I have lost two close family members to Covid19, both my parents were hospitalized for over a week in April 2021, my son had Covid19 in October 2020, and more than 65 others in my family and close friends have had it at some time or the other, so I too am affected by this once-in-a-century pandemic. But I am a realistic person who studies facts and data before reaching conclusions.
A piece of recent good news is that the DGCI (Drugs Controller General of India) approved a new oral drug that promises to reduce hospitalisation time and Oxygen dependency for moderate to severe Covid19 cases. The 2-DG (2-deoxy-D-glucose) drug developed by INMAS (Institute of Nuclear Medicine and Allied Sciences), a part of DRDO (Defence Research and Development Organisation), in partnership with leading pharma company Dr Reddy’s Laboratories (DRL) has proved to be effective in clinical trials conducted on 330 patients across 27 hospitals.
The first 10,000 doses will be available on 17th May. Mass production is planned from June 2021 onwards. The drug comes in powder form in a sachet and is taken orally by dissolving in water, much like dozens of ‘gas’ medicines which are very popular in India. Work on the drug had started back in April 2020.
DRDO took the initiative of developing the anti–Covid therapeutic application of the 2-DG drug. In April 2020, during the first wave, INMAS–DRDO scientists conducted laboratory experiments with the help of CCMB (Centre for Cellular and Molecular Biology), Hyderabad and found that this molecule works effectively against the SARS-CoV-2 virus (Coronavirus) and inhibits the viral growth. Based on these results, CDSCO (Central Drugs Standard Control Organization) permitted Phase-II clinical trial of 2-DG in Covid19 patients in May 2020.
The DRDO, along with DRL, started the clinical trials to test the safety and efficacy of the drug in Covid19 patients. In Phase-II trials conducted on 110 patients from May to October 2020, the drug was found to be safe in Covid19 patients and showed significant improvement in their recovery. Phase IIa was conducted in six hospitals and Phase IIb (dose ranging) clinical trial was conducted at 11 hospitals all over India.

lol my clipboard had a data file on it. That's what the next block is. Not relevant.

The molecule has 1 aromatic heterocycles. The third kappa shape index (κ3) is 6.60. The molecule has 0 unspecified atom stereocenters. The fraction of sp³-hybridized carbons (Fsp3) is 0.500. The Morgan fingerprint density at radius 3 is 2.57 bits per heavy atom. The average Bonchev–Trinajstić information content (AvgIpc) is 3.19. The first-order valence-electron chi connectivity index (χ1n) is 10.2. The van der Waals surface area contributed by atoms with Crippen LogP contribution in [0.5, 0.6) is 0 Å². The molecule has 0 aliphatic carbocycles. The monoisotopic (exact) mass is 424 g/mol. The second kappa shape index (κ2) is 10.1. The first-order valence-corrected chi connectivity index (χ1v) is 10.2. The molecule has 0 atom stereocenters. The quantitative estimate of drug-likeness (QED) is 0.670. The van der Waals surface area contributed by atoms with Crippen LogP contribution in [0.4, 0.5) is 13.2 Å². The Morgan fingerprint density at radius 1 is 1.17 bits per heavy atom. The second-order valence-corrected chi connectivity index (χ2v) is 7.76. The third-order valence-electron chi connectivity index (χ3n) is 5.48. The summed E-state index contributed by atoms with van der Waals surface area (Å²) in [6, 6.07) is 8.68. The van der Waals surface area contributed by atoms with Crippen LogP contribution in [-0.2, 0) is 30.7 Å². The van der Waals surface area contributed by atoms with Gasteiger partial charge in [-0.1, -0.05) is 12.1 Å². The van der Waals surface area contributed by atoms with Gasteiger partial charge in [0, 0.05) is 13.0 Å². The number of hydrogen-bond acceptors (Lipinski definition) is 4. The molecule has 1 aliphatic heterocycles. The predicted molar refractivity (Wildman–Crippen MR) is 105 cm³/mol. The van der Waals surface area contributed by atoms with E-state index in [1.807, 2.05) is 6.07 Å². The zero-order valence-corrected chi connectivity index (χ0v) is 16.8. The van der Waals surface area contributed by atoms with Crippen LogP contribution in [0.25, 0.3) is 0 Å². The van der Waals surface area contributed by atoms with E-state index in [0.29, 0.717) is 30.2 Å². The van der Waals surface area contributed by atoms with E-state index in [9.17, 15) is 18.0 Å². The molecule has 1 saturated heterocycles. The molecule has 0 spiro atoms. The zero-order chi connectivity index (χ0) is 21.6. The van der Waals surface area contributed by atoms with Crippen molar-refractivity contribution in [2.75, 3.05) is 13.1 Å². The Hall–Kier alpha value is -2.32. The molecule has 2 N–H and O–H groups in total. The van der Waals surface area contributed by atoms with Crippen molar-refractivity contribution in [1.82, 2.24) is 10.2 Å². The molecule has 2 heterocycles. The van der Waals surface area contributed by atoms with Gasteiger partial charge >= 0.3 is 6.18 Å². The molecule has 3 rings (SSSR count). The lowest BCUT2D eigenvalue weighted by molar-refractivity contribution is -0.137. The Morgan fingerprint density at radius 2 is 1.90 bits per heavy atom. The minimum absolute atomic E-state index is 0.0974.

Patients treated with 2-DG showed faster symptomatic cure than Standard of Care (SoC) on various endpoints. A significantly favourable trend (2½ days difference) was seen in terms of the median time to achieving normalisation of specific vital signs parameters when compared to SoC.
Based on successful results, the DCGI (Drugs Controller General of India) permitted Phase-III clinical trials in November 2020, which were conducted on 220 patients from December 2020 to March 2021 at 27 Covid19 hospitals in 10 states spread across India. The detailed data of phase-III clinical trial was presented to the DCGI. Significantly higher proportion of patients improved symptomatically and became free from supplemental Oxygen dependence (42% vs 31%) by Day–3 in comparison to SoC, indicating an early relief from Oxygen therapy/dependence. A similar trend was observed in patients aged over 65.
On 1st May 2021, the DCGI granted permission for Emergency Use of 2-DG as adjunct therapy in moderate to severe Covid19 patients. Being a generic molecule and analogue of glucose, it can be easily produced and made available in plenty in the country.
The man behind this discovery is said to be Dr Anil Kumar Mishra, M.Sc. (Chemistry), Ph.D. His research is mainly based on Molecular Biology and synthesis of organic compounds. He carried out post–doctoral research and worked as a visiting Professor in the USA, France, and Germany. He joined DRDO as a Senior Scientist in 1997. He has also served at the prestigious Max Planck Society for the Advancement of Science, a non-profit association of German research institutes.